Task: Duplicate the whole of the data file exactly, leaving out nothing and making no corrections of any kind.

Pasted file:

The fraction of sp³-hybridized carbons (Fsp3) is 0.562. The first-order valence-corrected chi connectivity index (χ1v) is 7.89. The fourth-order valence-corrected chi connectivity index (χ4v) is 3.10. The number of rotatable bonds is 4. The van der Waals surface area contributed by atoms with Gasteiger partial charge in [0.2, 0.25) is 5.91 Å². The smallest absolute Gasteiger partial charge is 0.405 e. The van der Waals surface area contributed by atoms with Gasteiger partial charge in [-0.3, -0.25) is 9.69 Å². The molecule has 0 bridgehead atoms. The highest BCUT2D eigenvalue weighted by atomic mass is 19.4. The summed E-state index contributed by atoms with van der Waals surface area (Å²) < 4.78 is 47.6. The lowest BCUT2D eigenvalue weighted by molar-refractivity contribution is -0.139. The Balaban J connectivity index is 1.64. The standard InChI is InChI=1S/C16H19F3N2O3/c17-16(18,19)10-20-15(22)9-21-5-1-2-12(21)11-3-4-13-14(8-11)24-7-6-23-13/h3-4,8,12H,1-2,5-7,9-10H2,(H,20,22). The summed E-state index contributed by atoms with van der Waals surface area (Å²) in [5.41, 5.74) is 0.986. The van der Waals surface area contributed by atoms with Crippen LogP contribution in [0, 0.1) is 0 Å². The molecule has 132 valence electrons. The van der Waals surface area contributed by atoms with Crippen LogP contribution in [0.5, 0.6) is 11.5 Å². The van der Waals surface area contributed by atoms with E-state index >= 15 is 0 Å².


The fraction of sp³-hybridized carbons (Fsp3) is 0.562. The first-order valence-corrected chi connectivity index (χ1v) is 7.89. The fourth-order valence-corrected chi connectivity index (χ4v) is 3.10. The number of rotatable bonds is 4. The van der Waals surface area contributed by atoms with Gasteiger partial charge in [0.2, 0.25) is 5.91 Å². The smallest absolute Gasteiger partial charge is 0.405 e. The van der Waals surface area contributed by atoms with Gasteiger partial charge in [-0.3, -0.25) is 9.69 Å². The molecule has 0 bridgehead atoms. The highest BCUT2D eigenvalue weighted by atomic mass is 19.4. The summed E-state index contributed by atoms with van der Waals surface area (Å²) < 4.78 is 47.6. The lowest BCUT2D eigenvalue weighted by molar-refractivity contribution is -0.139. The Balaban J connectivity index is 1.64. The standard InChI is InChI=1S/C16H19F3N2O3/c17-16(18,19)10-20-15(22)9-21-5-1-2-12(21)11-3-4-13-14(8-11)24-7-6-23-13/h3-4,8,12H,1-2,5-7,9-10H2,(H,20,22). The summed E-state index contributed by atoms with van der Waals surface area (Å²) in [5.41, 5.74) is 0.986. The van der Waals surface area contributed by atoms with Crippen LogP contribution in [0, 0.1) is 0 Å². The molecule has 132 valence electrons. The van der Waals surface area contributed by atoms with Crippen LogP contribution in [0.5, 0.6) is 11.5 Å². The van der Waals surface area contributed by atoms with E-state index >= 15 is 0 Å².